In Kenya, a company called M-Kopa Solar is providing clean energy to more than 300,000 homes across East Africa by allowing customers to "pay-as-you-go" via their cell phones. As Lenny Ruvaga reports from Kangemi, customers pay a small deposit for a solar unit and then pay less than a dollar a day to get clean energy to light up their homes or businesses.
    Video

    Video Stunning Artworks Attract Record Crowds, Thanks to Social Media

    A new exhibit at the oldest art museum in America is shattering attendance records. Thousands of visitors are lining up to see nine giant works of art that have gotten a much-deserved shot of viral marketing. The 150-year-old Smithsonian American Art Museum has never had a response quite like this. VOA's Julie Taboh reports.
    Video

    Video Apprenticeships Put Americans on Path Back to Work

    Trying to get more people into the U.S. workforce, the Obama administration last year announced $175 million in grants towards apprenticeship programs. VOA White House correspondent Aru Pande went inside one training center outside of Washington that has gained national recognition for helping put people on the path to employment.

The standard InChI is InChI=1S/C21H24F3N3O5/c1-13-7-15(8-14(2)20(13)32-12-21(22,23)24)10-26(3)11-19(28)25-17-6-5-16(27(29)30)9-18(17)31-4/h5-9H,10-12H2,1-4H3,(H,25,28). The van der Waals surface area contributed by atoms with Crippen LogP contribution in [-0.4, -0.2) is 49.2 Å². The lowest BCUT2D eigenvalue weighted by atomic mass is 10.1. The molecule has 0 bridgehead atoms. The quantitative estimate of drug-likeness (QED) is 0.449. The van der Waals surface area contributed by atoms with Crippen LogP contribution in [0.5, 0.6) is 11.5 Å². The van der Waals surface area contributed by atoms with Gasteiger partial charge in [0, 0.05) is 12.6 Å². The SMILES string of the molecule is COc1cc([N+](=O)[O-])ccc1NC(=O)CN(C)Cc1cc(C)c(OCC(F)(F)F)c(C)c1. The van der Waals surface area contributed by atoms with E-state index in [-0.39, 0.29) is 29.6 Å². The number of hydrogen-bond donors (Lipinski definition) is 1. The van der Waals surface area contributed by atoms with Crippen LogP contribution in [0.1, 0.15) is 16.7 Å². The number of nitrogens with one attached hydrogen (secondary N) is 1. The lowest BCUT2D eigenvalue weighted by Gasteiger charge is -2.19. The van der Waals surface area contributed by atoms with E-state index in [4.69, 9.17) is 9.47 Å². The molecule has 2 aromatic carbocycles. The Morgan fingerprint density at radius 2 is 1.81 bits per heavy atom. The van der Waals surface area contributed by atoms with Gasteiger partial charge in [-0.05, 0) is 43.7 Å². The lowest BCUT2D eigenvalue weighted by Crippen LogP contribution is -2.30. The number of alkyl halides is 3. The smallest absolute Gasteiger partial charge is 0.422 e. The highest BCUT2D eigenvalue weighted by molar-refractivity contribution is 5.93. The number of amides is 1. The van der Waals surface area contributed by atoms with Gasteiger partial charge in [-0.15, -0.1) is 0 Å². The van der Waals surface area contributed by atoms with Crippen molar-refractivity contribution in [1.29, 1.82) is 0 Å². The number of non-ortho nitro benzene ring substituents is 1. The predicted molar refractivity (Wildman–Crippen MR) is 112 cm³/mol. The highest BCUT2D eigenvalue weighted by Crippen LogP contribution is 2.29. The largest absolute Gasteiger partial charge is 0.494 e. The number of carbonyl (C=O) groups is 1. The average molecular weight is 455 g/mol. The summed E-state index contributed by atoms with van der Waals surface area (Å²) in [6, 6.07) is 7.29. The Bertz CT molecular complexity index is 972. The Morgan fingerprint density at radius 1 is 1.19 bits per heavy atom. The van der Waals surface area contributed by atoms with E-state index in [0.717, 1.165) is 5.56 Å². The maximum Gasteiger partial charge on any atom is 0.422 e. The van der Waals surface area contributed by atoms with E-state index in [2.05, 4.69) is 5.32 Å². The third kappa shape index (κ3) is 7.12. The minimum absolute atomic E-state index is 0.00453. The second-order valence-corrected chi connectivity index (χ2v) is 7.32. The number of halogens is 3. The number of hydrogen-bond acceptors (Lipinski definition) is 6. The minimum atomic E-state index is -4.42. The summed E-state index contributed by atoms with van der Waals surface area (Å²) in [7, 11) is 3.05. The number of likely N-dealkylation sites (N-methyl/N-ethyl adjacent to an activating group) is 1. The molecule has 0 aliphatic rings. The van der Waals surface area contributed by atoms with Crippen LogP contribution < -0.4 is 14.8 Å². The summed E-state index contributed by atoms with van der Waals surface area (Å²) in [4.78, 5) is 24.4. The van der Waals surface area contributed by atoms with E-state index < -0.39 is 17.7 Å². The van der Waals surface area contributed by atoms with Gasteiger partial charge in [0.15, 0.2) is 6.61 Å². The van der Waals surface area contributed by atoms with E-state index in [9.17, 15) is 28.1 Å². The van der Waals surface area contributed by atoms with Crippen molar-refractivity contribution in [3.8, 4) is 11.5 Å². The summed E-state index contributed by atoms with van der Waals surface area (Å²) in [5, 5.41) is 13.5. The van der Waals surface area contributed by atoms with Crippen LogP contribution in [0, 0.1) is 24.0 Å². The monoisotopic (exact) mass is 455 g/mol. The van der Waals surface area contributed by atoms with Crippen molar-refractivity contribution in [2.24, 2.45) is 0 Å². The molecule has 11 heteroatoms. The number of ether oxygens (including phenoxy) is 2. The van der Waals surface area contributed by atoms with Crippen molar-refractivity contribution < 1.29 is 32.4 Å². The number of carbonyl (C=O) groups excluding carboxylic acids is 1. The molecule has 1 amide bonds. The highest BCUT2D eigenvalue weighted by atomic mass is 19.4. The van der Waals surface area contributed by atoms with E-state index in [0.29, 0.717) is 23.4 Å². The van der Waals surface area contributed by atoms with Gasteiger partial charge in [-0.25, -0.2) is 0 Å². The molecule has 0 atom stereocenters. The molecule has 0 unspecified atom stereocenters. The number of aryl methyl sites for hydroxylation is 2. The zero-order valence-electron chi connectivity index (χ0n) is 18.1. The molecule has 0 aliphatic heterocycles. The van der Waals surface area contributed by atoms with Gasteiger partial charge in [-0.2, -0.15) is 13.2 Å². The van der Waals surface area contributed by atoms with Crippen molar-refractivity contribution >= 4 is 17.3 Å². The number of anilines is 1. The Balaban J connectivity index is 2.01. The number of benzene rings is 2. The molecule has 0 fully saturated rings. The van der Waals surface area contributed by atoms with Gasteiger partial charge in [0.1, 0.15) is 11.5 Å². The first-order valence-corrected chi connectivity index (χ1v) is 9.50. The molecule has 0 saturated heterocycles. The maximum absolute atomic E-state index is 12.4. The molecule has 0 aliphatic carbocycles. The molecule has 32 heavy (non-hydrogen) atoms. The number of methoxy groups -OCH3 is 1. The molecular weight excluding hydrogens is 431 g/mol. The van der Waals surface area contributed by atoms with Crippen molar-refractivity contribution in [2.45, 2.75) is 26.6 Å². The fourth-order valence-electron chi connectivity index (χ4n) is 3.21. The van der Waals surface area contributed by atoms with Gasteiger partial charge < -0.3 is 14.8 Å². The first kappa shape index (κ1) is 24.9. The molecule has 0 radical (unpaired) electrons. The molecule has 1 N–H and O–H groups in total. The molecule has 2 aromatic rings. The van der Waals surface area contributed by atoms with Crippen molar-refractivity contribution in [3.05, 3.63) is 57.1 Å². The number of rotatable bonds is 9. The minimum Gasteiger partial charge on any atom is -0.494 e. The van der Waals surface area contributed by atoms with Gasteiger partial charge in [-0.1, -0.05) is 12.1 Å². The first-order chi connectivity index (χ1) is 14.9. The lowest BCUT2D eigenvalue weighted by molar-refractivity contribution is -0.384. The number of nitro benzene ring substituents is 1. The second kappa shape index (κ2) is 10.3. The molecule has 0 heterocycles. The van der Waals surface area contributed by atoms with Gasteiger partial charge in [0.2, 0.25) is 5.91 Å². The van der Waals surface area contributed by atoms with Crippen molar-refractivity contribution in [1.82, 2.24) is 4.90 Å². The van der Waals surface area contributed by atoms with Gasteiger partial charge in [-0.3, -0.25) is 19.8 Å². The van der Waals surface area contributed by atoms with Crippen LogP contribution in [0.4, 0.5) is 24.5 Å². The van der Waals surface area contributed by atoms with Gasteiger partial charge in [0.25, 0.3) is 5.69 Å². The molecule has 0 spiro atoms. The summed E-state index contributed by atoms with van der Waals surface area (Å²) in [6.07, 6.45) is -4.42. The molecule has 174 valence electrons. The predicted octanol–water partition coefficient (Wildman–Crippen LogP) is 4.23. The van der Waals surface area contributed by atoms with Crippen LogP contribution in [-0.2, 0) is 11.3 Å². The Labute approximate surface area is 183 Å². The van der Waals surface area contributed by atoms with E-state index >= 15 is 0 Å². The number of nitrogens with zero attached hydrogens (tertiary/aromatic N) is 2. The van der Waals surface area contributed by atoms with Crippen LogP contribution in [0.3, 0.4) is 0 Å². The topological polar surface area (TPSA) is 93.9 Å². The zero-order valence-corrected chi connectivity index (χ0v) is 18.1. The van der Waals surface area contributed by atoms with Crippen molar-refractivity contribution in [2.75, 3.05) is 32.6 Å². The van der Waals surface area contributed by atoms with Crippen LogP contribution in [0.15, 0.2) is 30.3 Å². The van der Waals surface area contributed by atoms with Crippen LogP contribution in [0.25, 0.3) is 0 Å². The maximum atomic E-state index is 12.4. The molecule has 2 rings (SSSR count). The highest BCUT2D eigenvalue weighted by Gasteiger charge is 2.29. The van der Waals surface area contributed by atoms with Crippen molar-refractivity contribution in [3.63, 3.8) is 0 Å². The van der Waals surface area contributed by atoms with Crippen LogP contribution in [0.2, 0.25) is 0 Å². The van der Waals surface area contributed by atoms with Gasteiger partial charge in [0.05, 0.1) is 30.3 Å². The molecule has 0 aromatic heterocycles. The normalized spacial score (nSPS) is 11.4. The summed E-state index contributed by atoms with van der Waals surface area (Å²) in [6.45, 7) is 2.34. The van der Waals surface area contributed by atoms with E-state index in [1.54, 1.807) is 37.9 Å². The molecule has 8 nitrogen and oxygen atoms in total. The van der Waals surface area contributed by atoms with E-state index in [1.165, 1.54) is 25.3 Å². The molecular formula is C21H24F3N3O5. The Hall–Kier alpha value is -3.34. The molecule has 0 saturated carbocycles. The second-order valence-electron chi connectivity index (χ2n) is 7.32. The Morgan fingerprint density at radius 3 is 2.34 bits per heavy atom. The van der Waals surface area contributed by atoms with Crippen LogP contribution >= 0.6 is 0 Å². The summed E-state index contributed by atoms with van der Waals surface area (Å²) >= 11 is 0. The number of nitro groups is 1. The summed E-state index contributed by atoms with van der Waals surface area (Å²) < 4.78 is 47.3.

Video

    Video New Material May Reduce Concussion Effects

    As the 2016 National Football League season reaches its summit at the Super Bowl this coming Sunday (2/7), scientists are trying to learn how to more effectively protect football players from dangerous and damaging concussions. Researchers at Cardiff and Cambridge Universities say their origami-based material may solve the problem. VOA’s George Putic reports.
    Video

    Video Saudi Arabian Women's Sports Chip Away at Stereotypes

    Saudi Arabian female athletes say that sports are on the front line of busting traditions that quash women’s voices, both locally and internationally. In their hometown of Jeddah, a group of basketball players say that by connecting sports to health issues, they are encouraging women and girls to get out of their homes and participate in public life. VOA’s Heather Murdock reports.
    Video

    Video A Year Later, Fortunes Mixed for Syrians Forging New Lives in Berlin

    In April of last year, VOA followed the progress of six young Syrian refugees -- four brothers and their two friends -- as they made their way from Libya to Italy by boat, and eventually to Germany. Reporter Henry Ridgwell caught up with the refugees again in Berlin, as they struggle to forge new lives amid the turmoil of Europe's refugee crisis.
    Video

    Video Zika Virus May be Hard to Stop

    With the Zika virus spreading rapidly, the World Health Organization Monday declared Zika a global health emergency. As Alberto Pimienta reports, for many governments and experts, the worst is yet to come.